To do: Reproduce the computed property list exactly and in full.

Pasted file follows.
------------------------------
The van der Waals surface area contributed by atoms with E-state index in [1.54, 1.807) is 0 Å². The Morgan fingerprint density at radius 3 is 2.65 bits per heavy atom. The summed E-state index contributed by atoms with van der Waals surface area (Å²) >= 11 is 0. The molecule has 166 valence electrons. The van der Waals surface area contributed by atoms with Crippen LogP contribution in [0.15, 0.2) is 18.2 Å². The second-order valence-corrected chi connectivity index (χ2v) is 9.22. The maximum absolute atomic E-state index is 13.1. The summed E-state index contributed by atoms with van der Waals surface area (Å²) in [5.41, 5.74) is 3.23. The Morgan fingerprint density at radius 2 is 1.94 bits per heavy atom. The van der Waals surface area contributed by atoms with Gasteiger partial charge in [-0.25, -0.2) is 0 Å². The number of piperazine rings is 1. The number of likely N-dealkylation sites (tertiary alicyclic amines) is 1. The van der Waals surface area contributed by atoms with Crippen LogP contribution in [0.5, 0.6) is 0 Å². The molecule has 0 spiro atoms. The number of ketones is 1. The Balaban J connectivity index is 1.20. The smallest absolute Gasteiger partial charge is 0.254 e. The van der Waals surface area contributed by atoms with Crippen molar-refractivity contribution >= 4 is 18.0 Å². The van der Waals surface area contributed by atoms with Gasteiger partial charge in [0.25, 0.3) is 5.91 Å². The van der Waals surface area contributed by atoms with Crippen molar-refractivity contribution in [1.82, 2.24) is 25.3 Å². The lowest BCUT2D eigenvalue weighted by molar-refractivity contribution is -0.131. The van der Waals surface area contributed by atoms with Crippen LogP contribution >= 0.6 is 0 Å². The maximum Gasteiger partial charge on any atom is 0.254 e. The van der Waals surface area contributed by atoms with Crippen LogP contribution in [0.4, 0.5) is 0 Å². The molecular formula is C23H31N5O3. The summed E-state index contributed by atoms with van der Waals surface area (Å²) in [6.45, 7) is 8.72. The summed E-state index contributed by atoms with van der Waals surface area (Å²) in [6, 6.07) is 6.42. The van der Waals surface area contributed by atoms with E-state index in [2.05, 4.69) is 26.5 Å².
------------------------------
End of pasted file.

The van der Waals surface area contributed by atoms with E-state index in [1.54, 1.807) is 0 Å². The Morgan fingerprint density at radius 3 is 2.65 bits per heavy atom. The summed E-state index contributed by atoms with van der Waals surface area (Å²) >= 11 is 0. The molecule has 166 valence electrons. The van der Waals surface area contributed by atoms with Crippen LogP contribution in [0.15, 0.2) is 18.2 Å². The second-order valence-corrected chi connectivity index (χ2v) is 9.22. The maximum absolute atomic E-state index is 13.1. The summed E-state index contributed by atoms with van der Waals surface area (Å²) in [5.41, 5.74) is 3.23. The Morgan fingerprint density at radius 2 is 1.94 bits per heavy atom. The van der Waals surface area contributed by atoms with Gasteiger partial charge in [-0.25, -0.2) is 0 Å². The number of piperazine rings is 1. The number of likely N-dealkylation sites (tertiary alicyclic amines) is 1. The van der Waals surface area contributed by atoms with Crippen LogP contribution in [0.5, 0.6) is 0 Å². The molecule has 0 spiro atoms. The number of ketones is 1. The Balaban J connectivity index is 1.20. The smallest absolute Gasteiger partial charge is 0.254 e. The van der Waals surface area contributed by atoms with Crippen molar-refractivity contribution >= 4 is 18.0 Å². The van der Waals surface area contributed by atoms with Gasteiger partial charge in [0.25, 0.3) is 5.91 Å². The van der Waals surface area contributed by atoms with Crippen molar-refractivity contribution in [1.82, 2.24) is 25.3 Å². The lowest BCUT2D eigenvalue weighted by molar-refractivity contribution is -0.131. The van der Waals surface area contributed by atoms with Crippen LogP contribution >= 0.6 is 0 Å². The maximum Gasteiger partial charge on any atom is 0.254 e. The van der Waals surface area contributed by atoms with Crippen LogP contribution in [0.4, 0.5) is 0 Å². The molecular formula is C23H31N5O3. The summed E-state index contributed by atoms with van der Waals surface area (Å²) in [6.45, 7) is 8.72. The summed E-state index contributed by atoms with van der Waals surface area (Å²) in [6, 6.07) is 6.42. The van der Waals surface area contributed by atoms with E-state index in [2.05, 4.69) is 26.5 Å².